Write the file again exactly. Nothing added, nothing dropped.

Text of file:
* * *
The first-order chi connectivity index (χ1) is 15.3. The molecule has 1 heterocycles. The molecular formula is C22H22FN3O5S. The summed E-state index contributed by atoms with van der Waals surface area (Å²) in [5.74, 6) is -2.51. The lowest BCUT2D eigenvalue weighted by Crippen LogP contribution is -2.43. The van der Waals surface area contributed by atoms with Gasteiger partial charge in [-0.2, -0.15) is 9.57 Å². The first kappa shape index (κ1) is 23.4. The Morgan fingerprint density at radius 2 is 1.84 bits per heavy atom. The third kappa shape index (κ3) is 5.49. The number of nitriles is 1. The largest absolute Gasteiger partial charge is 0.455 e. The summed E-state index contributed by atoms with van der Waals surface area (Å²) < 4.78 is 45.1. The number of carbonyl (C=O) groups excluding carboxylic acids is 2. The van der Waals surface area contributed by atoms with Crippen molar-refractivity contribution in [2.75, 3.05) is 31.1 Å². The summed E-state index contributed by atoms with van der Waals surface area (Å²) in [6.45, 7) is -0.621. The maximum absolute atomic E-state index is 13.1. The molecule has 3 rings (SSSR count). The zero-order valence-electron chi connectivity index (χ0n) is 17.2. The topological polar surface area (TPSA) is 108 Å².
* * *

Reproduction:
The first-order chi connectivity index (χ1) is 15.3. The molecule has 1 heterocycles. The molecular formula is C22H22FN3O5S. The summed E-state index contributed by atoms with van der Waals surface area (Å²) in [5.74, 6) is -2.51. The lowest BCUT2D eigenvalue weighted by Crippen LogP contribution is -2.43. The van der Waals surface area contributed by atoms with Gasteiger partial charge in [-0.2, -0.15) is 9.57 Å². The first kappa shape index (κ1) is 23.4. The Morgan fingerprint density at radius 2 is 1.84 bits per heavy atom. The third kappa shape index (κ3) is 5.49. The number of nitriles is 1. The largest absolute Gasteiger partial charge is 0.455 e. The summed E-state index contributed by atoms with van der Waals surface area (Å²) < 4.78 is 45.1. The number of carbonyl (C=O) groups excluding carboxylic acids is 2. The van der Waals surface area contributed by atoms with Crippen molar-refractivity contribution in [2.75, 3.05) is 31.1 Å². The summed E-state index contributed by atoms with van der Waals surface area (Å²) in [6.45, 7) is -0.621. The maximum absolute atomic E-state index is 13.1. The molecule has 3 rings (SSSR count). The zero-order valence-electron chi connectivity index (χ0n) is 17.2. The topological polar surface area (TPSA) is 108 Å².